Kazushige Nojima

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Kazushige Nojima (野島 一成, Nojima Kazushige, born January 20, 1964 in Sapporo) is a Japanese video game writer. He is best known for writing several installments of Square Enix's Final Fantasy franchise—namely Final Fantasy VII and its spin-offs Advent Children and Crisis Core, Final Fantasy VIII, and Final Fantasy X and X-2—in addition to the Kingdom Hearts series,[1] the Glory of Heracles series, and the story to the Subspace Emissary mode in Super Smash Bros. Brawl. Nojima also wrote the original lyrics of "Liberi Fatali" for Final Fantasy VIII and both "Suteki da Ne" and the "Hymn of the Fayth" for Final Fantasy X. He is also the founder of Stellavista Ltd.

Biography[edit]

Kazushige Nojima first joined Japanese video game developer and publisher Data East.[2]

Square Co.[edit]

He joined Square in 1994. He began work on Final Fantasy VII after the main character settings were done, though Nojima considered this early in the process; he was still working on Bahamut Lagoon.

Nojima also wrote the mythology of Fabula Nova Crystallis, which has been used as the story foundation for all the titles within the series.[3] Nojima also wrote most of the Kingdom Hearts games.[4] He also wrote the scenario for Final Fantasy XV (Previously known as Versus XIII).[3]

Freelance[edit]

Kazushige Nojima left Square Enix in 2003 and founded Stellavista Ltd, a freelance scenario company.[5] He wrote the story for Sakura Note.[4] He also contributed some story concepts to the script of Final Fantasy XIII.[5] While developing the scenario for Glory of Heracles, Nojima took inspiration from the Fall of Troy and the Battle of Thermopylae.[6] Not many actual Greek locations were used, but locations derived from Greek mythology were.[6]

In 2011 Enterbrain announced on its Famitsu resource that a short anime and audio drama, based on a novel written by Kazushige Nojima, will be streamed with a name Busō Chūgakusei Basket Army (Armed Middle School Student Basket Army).[1][7][8]

Writing style and reception[edit]

Nojima has been called one of the "strongest voices" in the video game industry for his writing.[5] His stories have been noted for their complexity and fearlessness in delving into romantic plot lines.[5]

Works[edit]

Video Games[edit]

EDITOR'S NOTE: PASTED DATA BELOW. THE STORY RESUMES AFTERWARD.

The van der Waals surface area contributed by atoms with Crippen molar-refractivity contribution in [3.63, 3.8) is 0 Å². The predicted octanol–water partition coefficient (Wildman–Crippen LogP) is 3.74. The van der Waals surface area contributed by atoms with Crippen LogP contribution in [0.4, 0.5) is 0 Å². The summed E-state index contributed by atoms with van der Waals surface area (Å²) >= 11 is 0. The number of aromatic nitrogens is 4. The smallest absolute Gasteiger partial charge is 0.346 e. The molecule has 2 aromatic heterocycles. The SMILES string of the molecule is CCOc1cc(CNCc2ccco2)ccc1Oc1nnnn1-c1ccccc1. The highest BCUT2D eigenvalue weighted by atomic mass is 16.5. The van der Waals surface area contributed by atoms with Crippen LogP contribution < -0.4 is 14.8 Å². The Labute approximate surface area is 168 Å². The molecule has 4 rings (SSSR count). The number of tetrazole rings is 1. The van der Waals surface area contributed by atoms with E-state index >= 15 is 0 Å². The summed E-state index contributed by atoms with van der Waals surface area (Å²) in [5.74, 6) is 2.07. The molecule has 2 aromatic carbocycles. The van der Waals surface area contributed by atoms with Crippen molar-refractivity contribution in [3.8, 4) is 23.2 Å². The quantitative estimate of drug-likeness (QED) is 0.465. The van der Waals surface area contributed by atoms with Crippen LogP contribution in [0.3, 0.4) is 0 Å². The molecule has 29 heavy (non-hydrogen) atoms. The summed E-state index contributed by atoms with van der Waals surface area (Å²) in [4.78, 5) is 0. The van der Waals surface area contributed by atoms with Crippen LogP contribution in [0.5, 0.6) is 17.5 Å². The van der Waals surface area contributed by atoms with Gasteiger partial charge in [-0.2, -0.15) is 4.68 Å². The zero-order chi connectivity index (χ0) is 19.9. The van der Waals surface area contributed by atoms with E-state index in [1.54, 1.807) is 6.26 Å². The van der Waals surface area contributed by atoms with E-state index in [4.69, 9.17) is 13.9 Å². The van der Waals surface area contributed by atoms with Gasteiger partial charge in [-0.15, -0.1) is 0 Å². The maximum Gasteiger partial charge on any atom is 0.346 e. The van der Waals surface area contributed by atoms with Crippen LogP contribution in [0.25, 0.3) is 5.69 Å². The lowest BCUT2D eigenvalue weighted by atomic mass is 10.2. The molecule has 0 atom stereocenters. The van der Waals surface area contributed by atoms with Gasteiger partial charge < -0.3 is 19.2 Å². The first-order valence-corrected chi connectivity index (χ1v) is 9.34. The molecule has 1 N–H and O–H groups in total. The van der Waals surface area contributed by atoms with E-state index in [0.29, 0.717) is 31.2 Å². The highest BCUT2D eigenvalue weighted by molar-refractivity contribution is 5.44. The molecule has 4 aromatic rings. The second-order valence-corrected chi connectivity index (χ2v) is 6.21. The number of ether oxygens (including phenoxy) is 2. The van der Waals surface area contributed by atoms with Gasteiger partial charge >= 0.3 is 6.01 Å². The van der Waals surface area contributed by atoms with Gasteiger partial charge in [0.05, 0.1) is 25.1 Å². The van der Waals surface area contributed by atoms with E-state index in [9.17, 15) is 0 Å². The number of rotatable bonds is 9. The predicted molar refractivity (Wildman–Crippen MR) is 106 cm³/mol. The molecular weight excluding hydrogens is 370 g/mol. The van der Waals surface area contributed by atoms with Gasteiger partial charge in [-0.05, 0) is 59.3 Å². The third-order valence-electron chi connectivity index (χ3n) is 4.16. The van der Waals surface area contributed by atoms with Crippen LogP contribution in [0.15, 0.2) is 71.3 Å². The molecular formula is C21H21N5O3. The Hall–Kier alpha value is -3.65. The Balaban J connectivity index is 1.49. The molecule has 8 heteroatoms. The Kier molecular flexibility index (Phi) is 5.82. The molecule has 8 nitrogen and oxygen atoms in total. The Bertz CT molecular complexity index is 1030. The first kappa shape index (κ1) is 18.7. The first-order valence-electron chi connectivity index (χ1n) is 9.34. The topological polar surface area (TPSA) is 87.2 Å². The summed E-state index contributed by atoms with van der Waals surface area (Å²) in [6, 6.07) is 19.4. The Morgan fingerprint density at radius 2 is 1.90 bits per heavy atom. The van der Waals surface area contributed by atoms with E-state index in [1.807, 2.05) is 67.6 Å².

Novels[edit]

  • Final Fantasy VII: On the Way to a Smile (2005-2009; as Writer)
  • Final Fantasy VII The Kids Are Alright: A Turks Side Story (2011; as Writer)
  • Final Fantasy X-2.5 ~Eien no Daishō~ (2013; as Writer)

Film[edit]

Anime[edit]

References[edit]

  1. ^ a b c "Kingdom Hearts/Final Fantasy's Nojima Makes Short Anime". Anime News Network. Retrieved 2018-02-25.
  2. ^ "クリエイターズ・ファイル:『ファイナルファンタジーVII』『キングダムハーツ』などの野島一成氏". Gpara.com. 2004-07-20. Retrieved 2013-04-16.
  3. ^ a b Anoop Gantayat (2011-01-28). "Kitase and Toriyama Talk FFXIII-2 and Fabula Nova Crystallis". andraisang. Archived from the original on 2014-06-29. Retrieved 2013-02-27.
  4. ^ a b Gifford, Kevin (August 25, 2009). "Sakura Note Lands on DS". 1UP.com. Archived from the original on October 18, 2012. Retrieved 2013-02-27.
  5. ^ a b c d Bonnie Ruberg (2012-01-01). "The Gamasutra 20: Top Game Writers". Gamasutra. Retrieved 2013-02-27.
  6. ^ a b RPGamer Staff (2009-09-01). "RPGamer Feature - Glory of Heracles Interview". RPGamer. Archived from the original on 2013-02-01. Retrieved 2013-02-27.
  7. ^ a b c "Kingdom Hearts/BRS/FF Writer Nojima's New Work Previewed". Anime News Network. Retrieved 2018-02-25.
  8. ^ "『武装中学生』のショートアニメとオーディオドラマの配信が決定――豪華キャストも判明 - ファミ通.com". ファミ通.com (in Japanese). Retrieved 2018-02-25.
  9. ^ Studio BentStuff. Final Fantasy X Ultimania Omega (in Japanese). Square Enix. pp. 191–193, 476.
  10. ^ Yin-Poole, Wesley (2013-08-12). "Final Fantasy 10/10-2 HD Remaster's new 30 min audio episode revealed". Eurogamer. Retrieved 2013-09-03.
  11. ^ 2014-09-18, TGS 2014: Introducing Zodiac, a New JRPG for PS Vita, IGN
  12. ^ Square Enix (February 2017). Mobius Final Fantasy. Square Enix. Scene: Final Fantasy VII event credits.
  13. ^ Square Enix (July 2017). Mobius Final Fantasy. Square Enix. Scene: Chapter 8, Part 2 credits.
  14. ^ http://www.famitsu.com/news/201609/14115688.html
  15. ^ https://www.youtube.com/watch?v=K9hDyGek_Ss
  16. ^ http://www.express.co.uk/entertainment/gaming/586511/Final-Fantasy-7-Square-Enix-story-changes-PS4-remake

External links[edit]